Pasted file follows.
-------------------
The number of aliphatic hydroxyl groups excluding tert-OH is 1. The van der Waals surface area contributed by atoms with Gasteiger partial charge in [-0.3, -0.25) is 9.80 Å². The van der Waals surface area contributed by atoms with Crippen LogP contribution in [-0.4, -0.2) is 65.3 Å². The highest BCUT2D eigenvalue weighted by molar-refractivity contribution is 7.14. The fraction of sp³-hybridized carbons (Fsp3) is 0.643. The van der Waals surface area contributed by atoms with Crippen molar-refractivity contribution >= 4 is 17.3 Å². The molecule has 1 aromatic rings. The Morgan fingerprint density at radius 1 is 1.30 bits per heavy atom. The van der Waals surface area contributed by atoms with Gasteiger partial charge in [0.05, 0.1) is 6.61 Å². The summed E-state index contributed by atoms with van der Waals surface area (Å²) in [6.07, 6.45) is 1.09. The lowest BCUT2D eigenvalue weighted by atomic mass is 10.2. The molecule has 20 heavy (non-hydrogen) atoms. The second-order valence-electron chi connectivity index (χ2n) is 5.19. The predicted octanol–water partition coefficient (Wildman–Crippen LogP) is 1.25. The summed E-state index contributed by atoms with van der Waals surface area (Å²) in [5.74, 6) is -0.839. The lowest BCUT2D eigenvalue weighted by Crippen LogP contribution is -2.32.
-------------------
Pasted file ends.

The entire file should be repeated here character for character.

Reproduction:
The number of aliphatic hydroxyl groups excluding tert-OH is 1. The van der Waals surface area contributed by atoms with Gasteiger partial charge in [-0.3, -0.25) is 9.80 Å². The van der Waals surface area contributed by atoms with Crippen LogP contribution in [-0.4, -0.2) is 65.3 Å². The highest BCUT2D eigenvalue weighted by molar-refractivity contribution is 7.14. The fraction of sp³-hybridized carbons (Fsp3) is 0.643. The van der Waals surface area contributed by atoms with Crippen molar-refractivity contribution >= 4 is 17.3 Å². The molecule has 1 aromatic rings. The Morgan fingerprint density at radius 1 is 1.30 bits per heavy atom. The van der Waals surface area contributed by atoms with Gasteiger partial charge in [0.05, 0.1) is 6.61 Å². The summed E-state index contributed by atoms with van der Waals surface area (Å²) in [6.07, 6.45) is 1.09. The lowest BCUT2D eigenvalue weighted by atomic mass is 10.2. The molecule has 20 heavy (non-hydrogen) atoms. The second-order valence-electron chi connectivity index (χ2n) is 5.19. The predicted octanol–water partition coefficient (Wildman–Crippen LogP) is 1.25. The summed E-state index contributed by atoms with van der Waals surface area (Å²) in [5.74, 6) is -0.839. The lowest BCUT2D eigenvalue weighted by Crippen LogP contribution is -2.32.